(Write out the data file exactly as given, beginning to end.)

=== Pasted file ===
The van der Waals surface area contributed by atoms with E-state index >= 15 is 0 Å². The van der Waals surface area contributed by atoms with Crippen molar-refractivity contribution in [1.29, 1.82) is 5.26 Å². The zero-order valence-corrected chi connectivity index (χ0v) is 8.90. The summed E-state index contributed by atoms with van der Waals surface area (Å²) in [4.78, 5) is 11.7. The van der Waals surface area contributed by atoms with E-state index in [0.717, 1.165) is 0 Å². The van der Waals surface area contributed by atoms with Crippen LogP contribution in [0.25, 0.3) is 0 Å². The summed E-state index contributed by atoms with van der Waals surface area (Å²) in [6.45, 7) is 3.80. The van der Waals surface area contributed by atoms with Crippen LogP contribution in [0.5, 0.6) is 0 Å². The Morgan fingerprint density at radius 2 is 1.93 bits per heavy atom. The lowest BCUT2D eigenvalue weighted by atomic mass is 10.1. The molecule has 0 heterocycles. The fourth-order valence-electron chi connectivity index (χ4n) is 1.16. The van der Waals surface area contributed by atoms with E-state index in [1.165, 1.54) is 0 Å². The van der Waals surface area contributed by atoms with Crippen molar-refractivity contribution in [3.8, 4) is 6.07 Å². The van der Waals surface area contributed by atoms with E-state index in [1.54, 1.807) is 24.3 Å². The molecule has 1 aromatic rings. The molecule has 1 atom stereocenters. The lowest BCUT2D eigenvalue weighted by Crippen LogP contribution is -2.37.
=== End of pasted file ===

The van der Waals surface area contributed by atoms with E-state index >= 15 is 0 Å². The van der Waals surface area contributed by atoms with Crippen molar-refractivity contribution in [1.29, 1.82) is 5.26 Å². The zero-order valence-corrected chi connectivity index (χ0v) is 8.90. The summed E-state index contributed by atoms with van der Waals surface area (Å²) in [4.78, 5) is 11.7. The van der Waals surface area contributed by atoms with E-state index in [0.717, 1.165) is 0 Å². The van der Waals surface area contributed by atoms with Crippen LogP contribution in [0.25, 0.3) is 0 Å². The summed E-state index contributed by atoms with van der Waals surface area (Å²) in [6.45, 7) is 3.80. The van der Waals surface area contributed by atoms with Crippen LogP contribution in [0.5, 0.6) is 0 Å². The Morgan fingerprint density at radius 2 is 1.93 bits per heavy atom. The lowest BCUT2D eigenvalue weighted by atomic mass is 10.1. The molecule has 0 heterocycles. The fourth-order valence-electron chi connectivity index (χ4n) is 1.16. The van der Waals surface area contributed by atoms with E-state index in [1.165, 1.54) is 0 Å². The van der Waals surface area contributed by atoms with Crippen molar-refractivity contribution in [3.8, 4) is 6.07 Å². The van der Waals surface area contributed by atoms with E-state index in [1.54, 1.807) is 24.3 Å². The molecule has 1 aromatic rings. The molecule has 1 atom stereocenters. The lowest BCUT2D eigenvalue weighted by Crippen LogP contribution is -2.37.